Nestlé has taken a majority stake in US-based nutrition business Vital Proteins, which makes supplements and food and drink products using collagen.
The deal is described as an “exciting opportunity” by Nestlé.
Financial details pertaining to the deal, done through the company’s Nestlé Health Science (NHSc) arm, have not been disclosed and nor has the size of the stake Nestlé has taken in the business.
It is the second deal of the week for Nestlé, which revealed on Tuesday (9 June) it had sold its Buitoni pasta brand in North America to investment firm Brynwood Partners.
Chicago-based Vital Proteins, which will continue to operate as a stand-alone business post-deal, has 150 SKUs – including whey powders and collagen-enhanced snack bars – across 35,000 retail outlets in North America and Europe with its products being sold by retailers including Whole Foods, Costco, Target, Walgreens and Kroger.
Greg Behar, CEO of NHSc, said: “This is an exciting opportunity for Nestlé Health Science to enter a growing area of nutrition with a successful brand.
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“Our companies share the belief that nothing is more important than health, and everything we do is focused on that belief. In combining our efforts to optimise health through nutrition, we can achieve even more to help our consumers live fuller, more vibrant lives.”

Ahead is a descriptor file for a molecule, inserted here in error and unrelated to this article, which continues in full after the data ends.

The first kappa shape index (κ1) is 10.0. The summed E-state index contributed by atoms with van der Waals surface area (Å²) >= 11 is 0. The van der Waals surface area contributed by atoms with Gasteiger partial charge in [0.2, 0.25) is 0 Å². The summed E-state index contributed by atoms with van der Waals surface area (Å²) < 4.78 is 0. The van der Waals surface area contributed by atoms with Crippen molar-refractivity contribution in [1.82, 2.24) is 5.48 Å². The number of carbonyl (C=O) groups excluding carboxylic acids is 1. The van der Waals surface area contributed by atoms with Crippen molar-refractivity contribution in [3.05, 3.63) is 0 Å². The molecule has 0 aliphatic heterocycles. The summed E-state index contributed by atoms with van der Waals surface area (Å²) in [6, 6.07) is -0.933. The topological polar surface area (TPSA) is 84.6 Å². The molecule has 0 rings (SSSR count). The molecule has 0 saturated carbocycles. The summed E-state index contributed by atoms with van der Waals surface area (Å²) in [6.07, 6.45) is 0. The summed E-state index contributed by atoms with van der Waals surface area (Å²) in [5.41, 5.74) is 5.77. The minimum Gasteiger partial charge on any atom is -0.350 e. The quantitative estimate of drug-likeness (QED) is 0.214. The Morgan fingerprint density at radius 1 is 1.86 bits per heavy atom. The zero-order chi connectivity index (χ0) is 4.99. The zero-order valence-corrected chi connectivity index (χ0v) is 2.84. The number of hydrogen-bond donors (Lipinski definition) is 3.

Vital Proteins said becoming part of the Nestlé Health Science portfolio would equip its business with a “variety of resources to scale their reach and innovation in pursuit of global wellness”.
Kurt Seidensticker, the founder and CEO of Vital Proteins, said: “We at Vital Proteins, alongside Nestlé Health Science, are committed to expanding our wellness platform to the world. We are partnering together to continue the evolution of the functional nutrition space through premium products and innovation that meet customers where they are in their wellness journey.
“Joining NHSc allows us to take Vital Proteins to the next level by leveraging resources, scale and capabilities, and moving toward a future with an expanded offering of science-backed products.”
Seidensticker will continue to lead Vital Proteins after the deal is completed.
Nestlé pointed out that collagen is the most abundant protein found in the body, representing nearly 30% of all human protein content and 70% of the protein content found in the skin.
Collagen supports the health of skin, hair, nails, bones and joints but production in the body starts to decline at about age 25, hence the need for supplements.
In May last year, Nestlé revealed it had sold its skin health division to a consortium led by Sweden-based private-equity firm EQT Partners and a wholly-owned subsidiary of sovereign wealth fund the Abu Dhabi Investment Authority. The move would reinforce its strategy to “sharpen” its focus on food, beverages and nutritional health products, the Swiss firm said at the time.
That asset provided science-based solutions for healthcare professionals, patients and consumers through three complementary business units: Epiduo and Soolantra in prescriptions; Restylane and Azzalure in aesthetics; and Cetaphil and Proactiv in consumer care.